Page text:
Feature Article

A practical guide to contraception. Part 2: Long-acting reversible methods

Caroline Harvey, Kathleen McNamee, Mary Stewart



Women using long-acting reversible methods of contraception – the contraceptive implant, copper and hormonal intrauterine devices and the contraceptive injection – have a lower risk of unintended pregnancy compared with those using oral contraceptive pills, the vaginal ring or barrier methods.

Key Points

  • Long-acting reversible methods of contraception (LARCs) are acceptable to women and can offer cost-effective ‘fit and forget’ contraception.
  • The longest acting LARCs, the contraceptive implant and intrauterine devices (IUDs), have very similar efficacies in typical and perfect use.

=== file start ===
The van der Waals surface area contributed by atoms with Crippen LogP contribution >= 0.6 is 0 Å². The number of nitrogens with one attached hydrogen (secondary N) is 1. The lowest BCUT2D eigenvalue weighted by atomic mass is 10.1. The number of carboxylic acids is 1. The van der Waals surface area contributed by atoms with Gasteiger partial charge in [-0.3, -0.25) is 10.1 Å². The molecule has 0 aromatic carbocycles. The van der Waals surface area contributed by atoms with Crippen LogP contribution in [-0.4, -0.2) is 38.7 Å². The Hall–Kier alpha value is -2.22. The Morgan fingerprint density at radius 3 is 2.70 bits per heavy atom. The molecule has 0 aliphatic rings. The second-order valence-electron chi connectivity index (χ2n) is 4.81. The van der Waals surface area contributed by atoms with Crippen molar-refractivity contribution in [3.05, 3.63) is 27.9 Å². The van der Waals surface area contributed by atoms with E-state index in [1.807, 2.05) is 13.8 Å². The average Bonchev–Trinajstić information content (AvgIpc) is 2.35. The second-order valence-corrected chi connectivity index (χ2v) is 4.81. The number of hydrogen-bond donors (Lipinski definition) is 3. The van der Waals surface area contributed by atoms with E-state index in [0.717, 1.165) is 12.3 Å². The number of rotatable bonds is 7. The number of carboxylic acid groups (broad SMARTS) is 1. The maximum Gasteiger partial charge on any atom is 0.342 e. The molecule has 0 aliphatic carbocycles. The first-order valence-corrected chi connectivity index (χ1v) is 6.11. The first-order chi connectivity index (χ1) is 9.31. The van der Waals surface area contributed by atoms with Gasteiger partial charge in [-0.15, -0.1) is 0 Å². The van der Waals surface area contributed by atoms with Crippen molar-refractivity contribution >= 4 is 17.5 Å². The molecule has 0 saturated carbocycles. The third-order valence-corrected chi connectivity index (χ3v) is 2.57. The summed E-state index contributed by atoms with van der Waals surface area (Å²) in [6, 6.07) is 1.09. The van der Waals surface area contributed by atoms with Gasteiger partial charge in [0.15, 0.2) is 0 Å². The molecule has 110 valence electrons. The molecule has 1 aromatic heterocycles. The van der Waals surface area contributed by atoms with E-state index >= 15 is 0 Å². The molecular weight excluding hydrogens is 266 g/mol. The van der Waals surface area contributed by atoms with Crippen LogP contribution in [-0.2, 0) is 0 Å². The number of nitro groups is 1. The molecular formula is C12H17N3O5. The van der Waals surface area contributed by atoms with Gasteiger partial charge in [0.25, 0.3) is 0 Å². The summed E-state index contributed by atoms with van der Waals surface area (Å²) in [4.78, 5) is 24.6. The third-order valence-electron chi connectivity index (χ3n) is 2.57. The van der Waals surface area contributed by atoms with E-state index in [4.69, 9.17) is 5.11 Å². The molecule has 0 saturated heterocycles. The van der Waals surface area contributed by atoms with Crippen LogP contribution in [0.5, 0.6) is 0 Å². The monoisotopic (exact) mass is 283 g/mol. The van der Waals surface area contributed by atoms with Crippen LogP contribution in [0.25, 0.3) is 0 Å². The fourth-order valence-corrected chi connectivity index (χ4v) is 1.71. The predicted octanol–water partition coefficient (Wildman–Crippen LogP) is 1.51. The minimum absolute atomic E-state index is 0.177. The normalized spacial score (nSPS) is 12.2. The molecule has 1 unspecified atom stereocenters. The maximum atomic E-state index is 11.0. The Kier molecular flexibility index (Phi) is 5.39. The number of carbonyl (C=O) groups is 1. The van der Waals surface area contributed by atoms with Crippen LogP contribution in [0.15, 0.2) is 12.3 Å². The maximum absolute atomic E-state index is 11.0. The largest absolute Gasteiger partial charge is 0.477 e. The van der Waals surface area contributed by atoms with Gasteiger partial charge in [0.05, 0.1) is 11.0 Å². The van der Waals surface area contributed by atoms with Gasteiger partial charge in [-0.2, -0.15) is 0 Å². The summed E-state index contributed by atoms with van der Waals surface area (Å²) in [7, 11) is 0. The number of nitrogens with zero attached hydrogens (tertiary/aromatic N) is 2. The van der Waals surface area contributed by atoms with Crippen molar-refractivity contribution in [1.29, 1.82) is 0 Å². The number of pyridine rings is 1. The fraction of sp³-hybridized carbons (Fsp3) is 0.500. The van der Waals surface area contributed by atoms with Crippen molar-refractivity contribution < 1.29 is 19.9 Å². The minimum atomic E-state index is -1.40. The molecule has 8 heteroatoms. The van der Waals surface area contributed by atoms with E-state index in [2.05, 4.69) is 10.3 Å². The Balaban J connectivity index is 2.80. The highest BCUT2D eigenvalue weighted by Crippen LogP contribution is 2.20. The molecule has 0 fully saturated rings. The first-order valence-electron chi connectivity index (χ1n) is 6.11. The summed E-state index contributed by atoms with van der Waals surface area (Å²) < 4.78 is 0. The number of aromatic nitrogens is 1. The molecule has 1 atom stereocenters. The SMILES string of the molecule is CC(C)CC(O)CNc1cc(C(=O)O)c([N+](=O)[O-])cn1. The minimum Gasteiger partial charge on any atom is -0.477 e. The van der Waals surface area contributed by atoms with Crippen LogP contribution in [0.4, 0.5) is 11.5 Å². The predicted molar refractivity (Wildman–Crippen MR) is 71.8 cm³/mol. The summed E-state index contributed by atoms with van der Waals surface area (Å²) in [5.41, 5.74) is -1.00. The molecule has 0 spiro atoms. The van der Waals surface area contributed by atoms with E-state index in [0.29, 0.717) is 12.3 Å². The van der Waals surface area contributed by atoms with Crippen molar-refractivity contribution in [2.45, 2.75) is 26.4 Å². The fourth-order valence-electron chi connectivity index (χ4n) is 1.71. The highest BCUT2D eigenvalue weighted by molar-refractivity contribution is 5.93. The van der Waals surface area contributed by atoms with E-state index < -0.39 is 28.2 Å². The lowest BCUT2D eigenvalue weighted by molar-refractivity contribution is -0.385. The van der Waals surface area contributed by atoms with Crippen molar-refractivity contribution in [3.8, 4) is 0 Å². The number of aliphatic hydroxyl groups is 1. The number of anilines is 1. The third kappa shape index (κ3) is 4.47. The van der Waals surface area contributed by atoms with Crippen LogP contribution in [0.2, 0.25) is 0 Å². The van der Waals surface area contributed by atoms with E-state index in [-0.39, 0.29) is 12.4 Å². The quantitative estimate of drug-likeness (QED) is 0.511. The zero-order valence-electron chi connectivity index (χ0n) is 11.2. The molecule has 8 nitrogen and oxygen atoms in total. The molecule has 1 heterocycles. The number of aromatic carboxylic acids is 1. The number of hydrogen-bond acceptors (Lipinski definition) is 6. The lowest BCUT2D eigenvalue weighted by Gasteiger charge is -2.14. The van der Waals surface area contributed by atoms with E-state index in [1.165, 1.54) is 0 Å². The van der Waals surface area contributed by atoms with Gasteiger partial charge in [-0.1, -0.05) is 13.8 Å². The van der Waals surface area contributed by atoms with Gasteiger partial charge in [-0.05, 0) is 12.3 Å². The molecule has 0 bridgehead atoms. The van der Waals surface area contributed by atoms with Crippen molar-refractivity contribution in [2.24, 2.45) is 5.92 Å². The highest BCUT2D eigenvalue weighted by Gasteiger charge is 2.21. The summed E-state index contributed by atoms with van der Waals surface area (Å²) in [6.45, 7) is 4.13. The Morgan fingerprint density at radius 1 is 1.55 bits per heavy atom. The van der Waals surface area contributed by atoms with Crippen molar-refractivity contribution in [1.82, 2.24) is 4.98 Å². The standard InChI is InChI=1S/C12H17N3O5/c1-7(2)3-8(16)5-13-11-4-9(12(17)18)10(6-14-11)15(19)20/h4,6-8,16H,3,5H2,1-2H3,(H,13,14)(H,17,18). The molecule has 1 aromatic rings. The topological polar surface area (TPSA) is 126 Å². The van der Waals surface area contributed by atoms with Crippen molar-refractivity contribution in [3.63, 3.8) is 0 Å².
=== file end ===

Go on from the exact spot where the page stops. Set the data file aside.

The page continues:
• There are few absolute orrelatively strong contraindications to LARCs, and few serious risks associated with their use.
  • The efficacies of depot medroxyprogesterone acetate injections and IUDs are not affected by the concurrent use of medications that induce liver enzymes.
  • Use of LARCs has not been shown to have a long-term effect on fertility once the method has been stopped.
  • Include a discussion of the benefits of LARCs when women present for renewal of oral contraceptive pill or vaginal ring scripts.